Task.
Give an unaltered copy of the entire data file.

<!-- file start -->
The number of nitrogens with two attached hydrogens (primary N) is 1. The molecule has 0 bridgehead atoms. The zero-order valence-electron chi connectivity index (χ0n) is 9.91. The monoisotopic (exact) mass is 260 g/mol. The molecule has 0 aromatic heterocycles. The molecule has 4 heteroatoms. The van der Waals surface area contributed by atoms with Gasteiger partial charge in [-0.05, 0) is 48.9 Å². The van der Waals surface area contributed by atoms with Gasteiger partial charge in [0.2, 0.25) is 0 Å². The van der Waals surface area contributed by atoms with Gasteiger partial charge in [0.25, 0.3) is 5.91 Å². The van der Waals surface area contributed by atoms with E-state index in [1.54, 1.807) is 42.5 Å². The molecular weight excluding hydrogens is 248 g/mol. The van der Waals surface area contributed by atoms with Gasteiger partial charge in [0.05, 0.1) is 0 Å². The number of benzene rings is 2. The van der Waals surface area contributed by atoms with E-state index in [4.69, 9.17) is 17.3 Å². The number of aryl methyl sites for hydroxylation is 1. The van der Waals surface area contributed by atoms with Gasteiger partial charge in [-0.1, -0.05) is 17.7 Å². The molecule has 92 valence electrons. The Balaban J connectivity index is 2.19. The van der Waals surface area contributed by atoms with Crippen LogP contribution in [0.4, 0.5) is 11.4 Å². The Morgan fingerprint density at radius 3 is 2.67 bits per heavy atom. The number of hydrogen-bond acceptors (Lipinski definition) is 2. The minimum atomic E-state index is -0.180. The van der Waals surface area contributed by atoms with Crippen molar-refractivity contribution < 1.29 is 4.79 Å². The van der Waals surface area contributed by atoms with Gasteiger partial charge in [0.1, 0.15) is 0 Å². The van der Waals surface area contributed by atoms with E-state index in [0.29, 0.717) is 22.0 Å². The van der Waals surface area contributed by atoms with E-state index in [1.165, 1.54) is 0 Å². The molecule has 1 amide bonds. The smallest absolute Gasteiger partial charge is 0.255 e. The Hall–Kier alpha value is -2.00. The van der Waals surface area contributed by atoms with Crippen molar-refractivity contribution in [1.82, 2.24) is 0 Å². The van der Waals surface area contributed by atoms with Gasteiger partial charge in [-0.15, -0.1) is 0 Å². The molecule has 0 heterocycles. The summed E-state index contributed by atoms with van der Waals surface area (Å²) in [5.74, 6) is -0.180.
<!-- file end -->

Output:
The number of nitrogens with two attached hydrogens (primary N) is 1. The molecule has 0 bridgehead atoms. The zero-order valence-electron chi connectivity index (χ0n) is 9.91. The monoisotopic (exact) mass is 260 g/mol. The molecule has 0 aromatic heterocycles. The molecule has 4 heteroatoms. The van der Waals surface area contributed by atoms with Gasteiger partial charge in [-0.05, 0) is 48.9 Å². The van der Waals surface area contributed by atoms with Gasteiger partial charge in [0.2, 0.25) is 0 Å². The van der Waals surface area contributed by atoms with Gasteiger partial charge in [0.25, 0.3) is 5.91 Å². The van der Waals surface area contributed by atoms with E-state index in [1.54, 1.807) is 42.5 Å². The molecular weight excluding hydrogens is 248 g/mol. The van der Waals surface area contributed by atoms with Gasteiger partial charge in [0.05, 0.1) is 0 Å². The number of benzene rings is 2. The van der Waals surface area contributed by atoms with E-state index in [4.69, 9.17) is 17.3 Å². The number of aryl methyl sites for hydroxylation is 1. The van der Waals surface area contributed by atoms with Gasteiger partial charge in [-0.1, -0.05) is 17.7 Å². The molecule has 92 valence electrons. The Balaban J connectivity index is 2.19. The van der Waals surface area contributed by atoms with Crippen LogP contribution in [0.4, 0.5) is 11.4 Å². The Morgan fingerprint density at radius 3 is 2.67 bits per heavy atom. The number of hydrogen-bond acceptors (Lipinski definition) is 2. The minimum atomic E-state index is -0.180. The van der Waals surface area contributed by atoms with Crippen molar-refractivity contribution < 1.29 is 4.79 Å². The van der Waals surface area contributed by atoms with Gasteiger partial charge in [0.1, 0.15) is 0 Å². The van der Waals surface area contributed by atoms with E-state index in [0.29, 0.717) is 22.0 Å². The van der Waals surface area contributed by atoms with E-state index in [1.165, 1.54) is 0 Å². The molecule has 1 amide bonds. The smallest absolute Gasteiger partial charge is 0.255 e. The Hall–Kier alpha value is -2.00. The van der Waals surface area contributed by atoms with Crippen molar-refractivity contribution in [1.82, 2.24) is 0 Å². The van der Waals surface area contributed by atoms with Gasteiger partial charge in [-0.15, -0.1) is 0 Å². The molecule has 0 heterocycles. The summed E-state index contributed by atoms with van der Waals surface area (Å²) in [5.74, 6) is -0.180.